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Debate with “Soft Machines” continues

Richard Jones over at Soft Machines has comments on molecular manufacturing. Richard: ì[S]ystems that make thingsî should only be a small part of the story. We need systems that do things – we need to process energy, process information, and, in the vital area of nanomedicine, interact with the cells that make up humans and their molecular components. CP: Yes, but as has been repeatedly pointed out, we need better systems that make things in order to build better systems that do things. Manufacturing may be a boring word compared to energy, information, and medicine, but it is fundamental to all. See Read More. Richard: For the idea of general purpose manufacturing to be convincing, one would need to believe that there was an analogous way in which all material things could be represented by a simple low level code. CP: But isn't it the case that we already have ways to represent 3D molecular structures in code, including atom types and bonds? It's not clear why this wouldn't do the job. It's true that atoms come in more types than bits, but why should that be a showstopper? (Yes, I know you did not use that word! But you implied it. ;^)

Richard: I think this leads to an insoluble dilemma – the need to find simple low level operations drives one to use a minimum number – preferably one – basic mechanosynthesis step. But in limiting ourselves in this way, we make life very difficult for ourselves in trying to achieve the broad range of functions and actions that we are going to want these artefacts for. Material properties are multidimensional, and itís difficult to believe that one material can meet all our needs. CP: How did we get into the position of needing to use only one material here? First we were discussing the representation of structures, and now the (alleged) need for simple low-level representation codes has turned into a need to use one material. This seems like fuzzy thinking… or maybe, soft? Sorry, sorry, couldn't resist it! But seriously, this does not follow.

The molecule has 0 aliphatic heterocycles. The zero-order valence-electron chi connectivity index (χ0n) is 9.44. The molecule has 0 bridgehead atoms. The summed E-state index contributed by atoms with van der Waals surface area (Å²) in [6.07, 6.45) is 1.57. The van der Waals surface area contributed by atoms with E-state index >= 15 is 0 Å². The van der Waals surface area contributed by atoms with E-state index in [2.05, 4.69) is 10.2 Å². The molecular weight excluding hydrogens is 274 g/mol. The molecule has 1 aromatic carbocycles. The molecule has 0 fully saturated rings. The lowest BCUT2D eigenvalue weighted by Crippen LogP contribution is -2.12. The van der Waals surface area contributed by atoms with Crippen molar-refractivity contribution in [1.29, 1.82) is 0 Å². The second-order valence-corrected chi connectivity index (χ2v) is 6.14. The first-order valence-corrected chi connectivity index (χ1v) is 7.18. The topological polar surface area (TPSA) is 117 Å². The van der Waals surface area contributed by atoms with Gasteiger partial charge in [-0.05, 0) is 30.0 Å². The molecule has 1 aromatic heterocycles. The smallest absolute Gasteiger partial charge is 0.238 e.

Richard: Matter is not digital. CP: Atoms are digital, for our purposes here, rather than analog. Really, they are, close enough for engineering purposes. (Reminder to readers: digital does not mean binary; it means discrete instead of continuous in value.) We can't play with them they way we can with bits…yet. But someday, we will. Yes, there are rules that must be followed, but we'll learn to keep within them, as we've learned to follow rules in arranging bits into patterns that make sense. The main question is, how long will it take, which partly depends on how much is invested, which partly depends on when this current debate is concluded. So thanks for helping get it over with, Richard! May the correct perspective prevail, whatever it may be.–Christine

4 Responses to “Debate with “Soft Machines” continues”

  1. RichardJones Says:

    Debating and acting